Service dogs are total heroes, and a black lab named Jedi reminds us why.

A black lab named Jedi tends to know what's happening before anyone else.

Like the night he saved his boy, Luke Nuttall.

All images via Dorrie Nuttall, used with permission.


One night in March 2016, 7-year-old Luke was sound asleep. Jedi was able to determine that Luke's blood sugar was dropping to dangerously low levels, even though his monitor said otherwise at the time. Jedi jumped on Luke's mom, Dorrie, to wake her up and get her attention. Sure enough, he was right.

It may have saved Luke's life.

As a diabetic alert dog, Jedi can smell changes in the body. It basically makes him one part playful pup and one part superhero.

From the moment Luke was diagnosed with Type 1 diabetes as a 2-year-old, his family knew they were diving face-first into a lifelong challenge. Type 1 diabetes is a complicated disease and can be emotionally, physically, and socially exhausting. For those it affects, it can become part of every second of every day.

Upon Luke's diagnosis, the Nuttall family knew nothing about Type 1 diabetes or that service dogs could help ease some of the burden. When they learned more about it, they decided to give an 11-week-old black lab named Jedi a shot.

They self-trained Jedi with the help of professionals. Ever since, Luke and Jedi have been quite the pair.

"Jedi can tell us when Luke's blood sugar levels go low, dropping around 75, right around there," said Luke's mom, Dorrie. "He gives visual clues. He will bow if Luke is low and wave if Luke is going high on his levels."

Jedi's always with Luke when there's a problem. He helps alleviate the monotony of diabetes, adding a furry, fun aspect to it. Perhaps most importantly, he makes Luke and his family laugh.

A lot of people know about Type 2 diabetes, but there is less awareness of Type 1.

We don't talk about it enough, and we should: Every day, about 80 Americans are diagnosed with it, but it goes undetected in many. That can be fatal.

The warning signs can be subtle and can seem to point to a different problem if people don't know what to look for. Before Luke was diagnosed, his mom thought he had strep throat. Luke was a healthy 2-year-old — why would she think diabetes? But it turns out it's common to have flu symptoms, frequent urination, headaches, and blurry vision as part of it. That's why education, which can help lead to early detection, is key.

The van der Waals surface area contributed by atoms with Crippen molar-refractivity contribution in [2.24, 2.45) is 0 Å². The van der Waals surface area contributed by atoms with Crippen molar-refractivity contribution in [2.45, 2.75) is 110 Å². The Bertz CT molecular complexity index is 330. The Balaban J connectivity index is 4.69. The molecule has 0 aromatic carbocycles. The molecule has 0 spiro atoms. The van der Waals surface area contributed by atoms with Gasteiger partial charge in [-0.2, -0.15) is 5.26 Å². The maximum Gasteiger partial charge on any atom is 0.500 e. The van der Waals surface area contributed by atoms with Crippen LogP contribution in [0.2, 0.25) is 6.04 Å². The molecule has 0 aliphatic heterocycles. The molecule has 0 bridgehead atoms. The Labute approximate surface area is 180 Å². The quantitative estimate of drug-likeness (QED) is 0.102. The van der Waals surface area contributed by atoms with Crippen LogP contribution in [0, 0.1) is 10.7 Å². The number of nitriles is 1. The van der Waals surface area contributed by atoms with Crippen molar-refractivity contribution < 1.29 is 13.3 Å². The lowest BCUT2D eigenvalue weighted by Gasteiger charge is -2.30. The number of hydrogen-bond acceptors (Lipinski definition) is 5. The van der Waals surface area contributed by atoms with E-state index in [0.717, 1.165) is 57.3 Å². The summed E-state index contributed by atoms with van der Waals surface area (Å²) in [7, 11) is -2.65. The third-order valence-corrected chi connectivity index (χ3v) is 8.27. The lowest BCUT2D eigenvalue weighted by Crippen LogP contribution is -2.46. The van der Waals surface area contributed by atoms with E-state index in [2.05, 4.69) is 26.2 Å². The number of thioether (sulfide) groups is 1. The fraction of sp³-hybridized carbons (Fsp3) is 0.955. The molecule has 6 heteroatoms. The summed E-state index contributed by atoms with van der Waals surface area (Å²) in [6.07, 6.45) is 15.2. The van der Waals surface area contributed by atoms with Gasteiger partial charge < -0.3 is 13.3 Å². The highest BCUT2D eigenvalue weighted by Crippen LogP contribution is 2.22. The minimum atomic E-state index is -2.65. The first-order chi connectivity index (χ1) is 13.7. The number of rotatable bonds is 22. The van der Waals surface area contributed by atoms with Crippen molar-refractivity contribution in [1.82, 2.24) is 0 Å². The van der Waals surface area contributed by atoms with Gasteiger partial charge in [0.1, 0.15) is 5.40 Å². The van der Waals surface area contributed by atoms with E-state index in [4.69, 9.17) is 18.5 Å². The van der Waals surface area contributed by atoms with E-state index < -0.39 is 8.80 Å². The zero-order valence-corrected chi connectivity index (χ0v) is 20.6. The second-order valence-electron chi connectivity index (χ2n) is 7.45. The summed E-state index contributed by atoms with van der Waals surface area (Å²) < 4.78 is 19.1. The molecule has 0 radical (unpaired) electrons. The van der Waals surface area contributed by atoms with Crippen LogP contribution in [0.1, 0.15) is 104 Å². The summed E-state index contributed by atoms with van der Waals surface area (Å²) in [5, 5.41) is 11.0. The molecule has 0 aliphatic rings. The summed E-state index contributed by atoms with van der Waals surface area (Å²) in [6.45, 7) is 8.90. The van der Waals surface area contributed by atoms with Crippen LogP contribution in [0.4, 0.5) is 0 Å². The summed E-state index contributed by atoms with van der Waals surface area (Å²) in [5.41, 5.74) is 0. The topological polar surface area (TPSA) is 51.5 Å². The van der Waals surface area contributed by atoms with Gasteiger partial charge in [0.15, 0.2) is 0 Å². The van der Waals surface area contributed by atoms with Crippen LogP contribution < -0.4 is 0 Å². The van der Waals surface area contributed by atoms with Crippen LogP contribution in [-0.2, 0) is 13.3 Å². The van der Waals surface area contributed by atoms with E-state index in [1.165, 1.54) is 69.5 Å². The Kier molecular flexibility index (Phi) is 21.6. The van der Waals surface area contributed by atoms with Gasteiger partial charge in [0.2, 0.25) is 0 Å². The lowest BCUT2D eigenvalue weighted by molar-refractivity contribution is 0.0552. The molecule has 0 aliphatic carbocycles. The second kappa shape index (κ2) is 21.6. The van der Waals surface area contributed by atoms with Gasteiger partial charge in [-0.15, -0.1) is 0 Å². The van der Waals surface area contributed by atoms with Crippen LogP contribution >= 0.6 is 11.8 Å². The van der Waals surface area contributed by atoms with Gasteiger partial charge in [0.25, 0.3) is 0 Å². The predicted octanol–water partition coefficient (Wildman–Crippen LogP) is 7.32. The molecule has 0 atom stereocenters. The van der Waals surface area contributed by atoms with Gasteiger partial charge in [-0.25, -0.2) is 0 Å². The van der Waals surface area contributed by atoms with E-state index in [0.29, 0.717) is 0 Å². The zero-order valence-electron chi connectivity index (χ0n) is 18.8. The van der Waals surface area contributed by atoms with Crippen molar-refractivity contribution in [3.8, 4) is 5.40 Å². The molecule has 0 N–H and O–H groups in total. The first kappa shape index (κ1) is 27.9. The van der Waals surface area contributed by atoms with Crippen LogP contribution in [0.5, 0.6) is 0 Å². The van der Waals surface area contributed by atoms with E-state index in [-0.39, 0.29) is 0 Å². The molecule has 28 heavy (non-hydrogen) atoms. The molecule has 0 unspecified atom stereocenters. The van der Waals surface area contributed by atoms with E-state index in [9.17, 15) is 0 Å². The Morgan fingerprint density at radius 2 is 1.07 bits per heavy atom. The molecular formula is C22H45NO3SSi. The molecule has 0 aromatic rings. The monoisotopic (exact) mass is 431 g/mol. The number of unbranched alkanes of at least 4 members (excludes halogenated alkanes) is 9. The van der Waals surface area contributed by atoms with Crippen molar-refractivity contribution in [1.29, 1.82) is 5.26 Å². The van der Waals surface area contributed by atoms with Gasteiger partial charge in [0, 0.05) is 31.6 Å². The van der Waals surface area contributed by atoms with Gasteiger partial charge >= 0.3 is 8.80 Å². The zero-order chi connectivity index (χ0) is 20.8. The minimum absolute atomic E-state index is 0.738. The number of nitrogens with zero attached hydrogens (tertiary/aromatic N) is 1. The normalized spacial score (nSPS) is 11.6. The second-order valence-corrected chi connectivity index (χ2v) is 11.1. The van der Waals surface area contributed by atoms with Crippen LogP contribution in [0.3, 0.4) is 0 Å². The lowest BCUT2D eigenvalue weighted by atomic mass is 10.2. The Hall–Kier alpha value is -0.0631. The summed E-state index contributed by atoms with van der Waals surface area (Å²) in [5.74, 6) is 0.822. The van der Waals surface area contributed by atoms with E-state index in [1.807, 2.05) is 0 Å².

"Type 1 diabetes is so misunderstood and people don’t really seem to care much about it," Dorrie said. General attitudes around diabetes can make it seem like it's something you've done to yourself, or that you deserved it. That's not the case at all.

Dorrie emphasized the need to educate our younger generations to help shift this way of thinking. "Kids are often better at this then adults since it is something new for them and the correct information becomes their truth," she wrote on Facebook. "In contrast we often have to work harder to try to educate adults because they have to also 'unlearn' things that are not accurate."

That's exactly why Dorrie decided to launch the Facebook page "Saving Luke" to spread awareness about Type 1 diabetes by sharing her family's journey.

"I hope through a story about a boy and his dog that people are starting to look at it different."

With a growing community of 75,000 members, I'd say they're breaking through.

"One message I get all the time on the page is from people who see Luke going through it and how it reminds them that they're not alone," said Dorrie.

"Luke and Jedi" is a documentary coming out soon that follows the journey of the inseparable pair as they fight Type 1 diabetes together.

Service dogs like Jedi come in all shapes and sizes and are trained to work on a host of medical and health conditions.

Not only are these animals amazing, but they can help draw awareness to otherwise overlooked conditions. That's what the Nuttall family is striving to do with Type 1 diabetes.

This boy, his dog, and their family might just be what's needed to make that happen.

As Lorrie put it, "If I can spread awareness and it helps, then I feel like I’ve made a difference. When you have a child diagnosed with something, it’s easy to feel helpless. I’m not a scientist, I can’t find a cure, but this is how I feel like I am making a contribution."

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